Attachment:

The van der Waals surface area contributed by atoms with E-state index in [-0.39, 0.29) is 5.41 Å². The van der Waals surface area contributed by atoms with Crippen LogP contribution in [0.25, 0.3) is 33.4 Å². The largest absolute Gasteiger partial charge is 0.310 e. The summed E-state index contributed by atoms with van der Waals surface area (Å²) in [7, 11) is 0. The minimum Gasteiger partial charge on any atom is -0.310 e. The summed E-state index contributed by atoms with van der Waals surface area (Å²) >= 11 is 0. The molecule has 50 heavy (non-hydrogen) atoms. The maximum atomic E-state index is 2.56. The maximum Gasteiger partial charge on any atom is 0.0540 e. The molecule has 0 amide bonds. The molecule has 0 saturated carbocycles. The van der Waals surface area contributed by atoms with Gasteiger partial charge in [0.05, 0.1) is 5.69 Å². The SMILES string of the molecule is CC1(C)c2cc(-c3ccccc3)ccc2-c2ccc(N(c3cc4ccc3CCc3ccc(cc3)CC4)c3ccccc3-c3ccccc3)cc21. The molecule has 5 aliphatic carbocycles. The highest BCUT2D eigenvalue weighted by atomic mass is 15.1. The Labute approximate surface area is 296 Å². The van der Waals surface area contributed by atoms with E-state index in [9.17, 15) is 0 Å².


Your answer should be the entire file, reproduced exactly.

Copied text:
The van der Waals surface area contributed by atoms with E-state index in [-0.39, 0.29) is 5.41 Å². The van der Waals surface area contributed by atoms with Crippen LogP contribution in [0.25, 0.3) is 33.4 Å². The largest absolute Gasteiger partial charge is 0.310 e. The summed E-state index contributed by atoms with van der Waals surface area (Å²) in [7, 11) is 0. The minimum Gasteiger partial charge on any atom is -0.310 e. The summed E-state index contributed by atoms with van der Waals surface area (Å²) >= 11 is 0. The molecule has 50 heavy (non-hydrogen) atoms. The maximum atomic E-state index is 2.56. The maximum Gasteiger partial charge on any atom is 0.0540 e. The molecule has 0 amide bonds. The molecule has 0 saturated carbocycles. The van der Waals surface area contributed by atoms with Gasteiger partial charge in [0.05, 0.1) is 5.69 Å². The SMILES string of the molecule is CC1(C)c2cc(-c3ccccc3)ccc2-c2ccc(N(c3cc4ccc3CCc3ccc(cc3)CC4)c3ccccc3-c3ccccc3)cc21. The molecule has 5 aliphatic carbocycles. The highest BCUT2D eigenvalue weighted by atomic mass is 15.1. The Labute approximate surface area is 296 Å². The van der Waals surface area contributed by atoms with E-state index in [9.17, 15) is 0 Å².